South Sudan’s former vice president and rebel leader Riek Machar has called for a six-month delay in the formation of a transitional unity government after he accused the administration of President Salva Kiir of failing to implement a peace agreement aimed at ending a bloody conflict.
Last month, the opposing parties agreed to establish a transitional government by November 12 following months of talks and broken ceasefire deals.
But Machar’s spokesman Puok Both Buluang said he did not believe the former rebel leader would be able to join a unity government before the deadline.
“It’s not rocket science that the government in Juba lacks political will to implement the peace deal,” the spokesman added.
He also urged the government to release funds it had agreed to spend on implementing the agreement, adding that the additional six months would “give room” for resolving issues.
President Kiir and rebel leader Machar agreed to form the transitional government by mid-November.
At a public event, President Kiir did not directly comment on the remarks, but said all sides to the pact had committed to forming the unity government on November 12.
“I want to welcome (the opposition) and forget all the bitterness,” he said.
South Sudan, the youngest country in Africa, has been gripped by a bloody civil war since December 2013, when Kiir accused Machar of plotting a coup. The two sides were then involved in a cycle of retaliatory killings that have split the impoverished country along the ethnic lines. Tens of thousands have been killed and millions displaced thus far.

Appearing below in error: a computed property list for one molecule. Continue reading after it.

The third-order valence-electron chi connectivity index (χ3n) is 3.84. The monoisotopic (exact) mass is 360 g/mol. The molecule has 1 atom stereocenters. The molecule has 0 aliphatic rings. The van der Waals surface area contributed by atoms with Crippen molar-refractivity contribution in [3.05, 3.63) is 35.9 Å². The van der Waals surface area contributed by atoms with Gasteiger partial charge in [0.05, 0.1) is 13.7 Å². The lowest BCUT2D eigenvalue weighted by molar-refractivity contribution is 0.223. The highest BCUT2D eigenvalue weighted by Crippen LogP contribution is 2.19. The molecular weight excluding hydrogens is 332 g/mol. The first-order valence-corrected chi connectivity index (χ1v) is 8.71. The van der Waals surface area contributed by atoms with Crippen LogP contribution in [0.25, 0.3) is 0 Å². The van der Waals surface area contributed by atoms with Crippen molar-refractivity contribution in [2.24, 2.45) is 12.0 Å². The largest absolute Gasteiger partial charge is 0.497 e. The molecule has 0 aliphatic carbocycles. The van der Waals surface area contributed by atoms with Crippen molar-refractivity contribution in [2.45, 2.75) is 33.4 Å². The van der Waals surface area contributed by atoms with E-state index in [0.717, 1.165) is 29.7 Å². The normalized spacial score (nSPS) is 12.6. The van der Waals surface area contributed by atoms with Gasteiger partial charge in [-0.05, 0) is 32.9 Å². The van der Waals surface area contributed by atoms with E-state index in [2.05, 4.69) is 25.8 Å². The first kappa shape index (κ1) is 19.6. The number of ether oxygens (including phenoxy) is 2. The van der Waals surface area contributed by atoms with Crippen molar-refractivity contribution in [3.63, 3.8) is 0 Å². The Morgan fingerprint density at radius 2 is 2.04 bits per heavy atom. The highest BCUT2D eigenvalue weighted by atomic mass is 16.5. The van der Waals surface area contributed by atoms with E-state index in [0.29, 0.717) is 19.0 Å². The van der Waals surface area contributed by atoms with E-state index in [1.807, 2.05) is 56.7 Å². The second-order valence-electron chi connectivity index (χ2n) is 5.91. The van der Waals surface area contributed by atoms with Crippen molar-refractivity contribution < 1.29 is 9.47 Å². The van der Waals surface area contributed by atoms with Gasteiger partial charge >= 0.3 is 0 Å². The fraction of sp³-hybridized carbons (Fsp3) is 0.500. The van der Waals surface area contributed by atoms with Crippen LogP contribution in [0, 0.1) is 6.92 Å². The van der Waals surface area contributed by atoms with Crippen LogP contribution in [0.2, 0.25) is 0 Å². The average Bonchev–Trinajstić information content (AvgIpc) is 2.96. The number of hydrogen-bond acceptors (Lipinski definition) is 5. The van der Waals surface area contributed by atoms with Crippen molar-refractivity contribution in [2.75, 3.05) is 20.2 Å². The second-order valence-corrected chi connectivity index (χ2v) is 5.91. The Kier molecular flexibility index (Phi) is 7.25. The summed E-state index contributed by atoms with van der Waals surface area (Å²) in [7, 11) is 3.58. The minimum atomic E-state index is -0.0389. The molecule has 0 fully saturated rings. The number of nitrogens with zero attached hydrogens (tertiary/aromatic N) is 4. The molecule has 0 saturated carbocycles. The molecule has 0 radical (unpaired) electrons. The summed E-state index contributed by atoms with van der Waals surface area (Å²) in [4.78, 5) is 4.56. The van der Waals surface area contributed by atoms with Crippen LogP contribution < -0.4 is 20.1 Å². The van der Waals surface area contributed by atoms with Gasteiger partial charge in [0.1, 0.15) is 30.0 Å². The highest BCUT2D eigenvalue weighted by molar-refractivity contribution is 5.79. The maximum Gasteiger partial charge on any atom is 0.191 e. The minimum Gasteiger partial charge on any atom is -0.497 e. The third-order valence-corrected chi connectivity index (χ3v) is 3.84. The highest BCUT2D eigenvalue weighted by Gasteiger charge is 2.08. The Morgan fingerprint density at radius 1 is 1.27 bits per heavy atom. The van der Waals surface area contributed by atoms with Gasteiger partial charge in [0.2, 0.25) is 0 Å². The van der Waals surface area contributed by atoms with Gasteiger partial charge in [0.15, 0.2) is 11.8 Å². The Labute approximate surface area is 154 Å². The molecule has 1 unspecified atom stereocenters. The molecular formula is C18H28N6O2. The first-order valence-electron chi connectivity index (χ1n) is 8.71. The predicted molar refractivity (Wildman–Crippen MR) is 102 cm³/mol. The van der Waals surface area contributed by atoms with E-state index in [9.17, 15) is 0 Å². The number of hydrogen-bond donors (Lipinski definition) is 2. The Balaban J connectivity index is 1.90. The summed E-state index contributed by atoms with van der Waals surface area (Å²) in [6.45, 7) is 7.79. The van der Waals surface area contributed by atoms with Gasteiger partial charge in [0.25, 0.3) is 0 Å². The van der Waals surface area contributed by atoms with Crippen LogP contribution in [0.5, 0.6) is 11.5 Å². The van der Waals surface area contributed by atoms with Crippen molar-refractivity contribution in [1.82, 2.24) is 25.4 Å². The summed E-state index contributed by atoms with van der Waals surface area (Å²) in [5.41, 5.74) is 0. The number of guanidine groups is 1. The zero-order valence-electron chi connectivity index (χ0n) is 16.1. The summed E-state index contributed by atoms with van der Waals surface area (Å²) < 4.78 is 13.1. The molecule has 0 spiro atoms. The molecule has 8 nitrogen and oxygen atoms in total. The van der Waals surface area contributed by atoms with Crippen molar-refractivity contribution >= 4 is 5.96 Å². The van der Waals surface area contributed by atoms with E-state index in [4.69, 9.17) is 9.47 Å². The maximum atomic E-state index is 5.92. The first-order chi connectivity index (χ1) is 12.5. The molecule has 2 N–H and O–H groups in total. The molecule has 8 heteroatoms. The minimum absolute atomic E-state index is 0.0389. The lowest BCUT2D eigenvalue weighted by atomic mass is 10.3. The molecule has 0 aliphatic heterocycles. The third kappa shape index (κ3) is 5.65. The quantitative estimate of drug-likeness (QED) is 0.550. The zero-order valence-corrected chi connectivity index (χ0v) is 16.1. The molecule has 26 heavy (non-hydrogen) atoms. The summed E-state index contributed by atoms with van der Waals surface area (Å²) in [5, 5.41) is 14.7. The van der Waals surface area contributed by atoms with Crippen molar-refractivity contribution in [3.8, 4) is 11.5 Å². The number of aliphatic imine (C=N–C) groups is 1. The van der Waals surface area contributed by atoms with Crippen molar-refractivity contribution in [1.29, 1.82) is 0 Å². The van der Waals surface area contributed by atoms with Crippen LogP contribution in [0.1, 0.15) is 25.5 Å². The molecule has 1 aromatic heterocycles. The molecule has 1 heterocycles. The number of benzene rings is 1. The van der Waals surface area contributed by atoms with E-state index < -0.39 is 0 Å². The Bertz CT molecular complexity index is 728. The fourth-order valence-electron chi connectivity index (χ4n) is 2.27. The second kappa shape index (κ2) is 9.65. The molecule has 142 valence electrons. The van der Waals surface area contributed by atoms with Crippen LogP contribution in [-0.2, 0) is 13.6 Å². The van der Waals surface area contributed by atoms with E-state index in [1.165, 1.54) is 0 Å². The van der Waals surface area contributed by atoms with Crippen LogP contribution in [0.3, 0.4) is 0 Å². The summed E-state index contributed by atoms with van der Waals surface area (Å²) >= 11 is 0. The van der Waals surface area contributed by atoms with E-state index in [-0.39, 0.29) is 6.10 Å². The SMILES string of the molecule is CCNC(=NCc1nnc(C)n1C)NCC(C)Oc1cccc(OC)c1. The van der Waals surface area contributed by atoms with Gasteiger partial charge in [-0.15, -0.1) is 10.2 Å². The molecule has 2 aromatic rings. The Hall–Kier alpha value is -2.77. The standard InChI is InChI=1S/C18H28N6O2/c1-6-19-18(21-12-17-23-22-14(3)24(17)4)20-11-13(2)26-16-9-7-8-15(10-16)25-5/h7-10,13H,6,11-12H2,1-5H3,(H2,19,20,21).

The September 2018 deal was hammered out under pressure from international and regional powers.
The peace deal called for a unity government, but it has been delayed as the government says it cannot afford the disarmament and the assimilation of former rebels in the army, which is a key provision of the accord.
An international body monitoring the ceasefire said the government has so far allocated $10 million of the pledged $100 million.
Under the pact, the two sides have agreed to hold elections after a three-year transition period.
They do not see eye-to-eye on some details of the deal. The number of states South Sudan should have is among the outstanding issues.
A UN Security Council delegation arrived in Juba earlier this month to try to convince the two sides to resolve their differences over the accord.
A similar peace agreement, which returned Machar to vice presidency, was reached in 2015 but fell apart a year later in a deadly clash that forced Machar into exile.
By Africafrique and agencies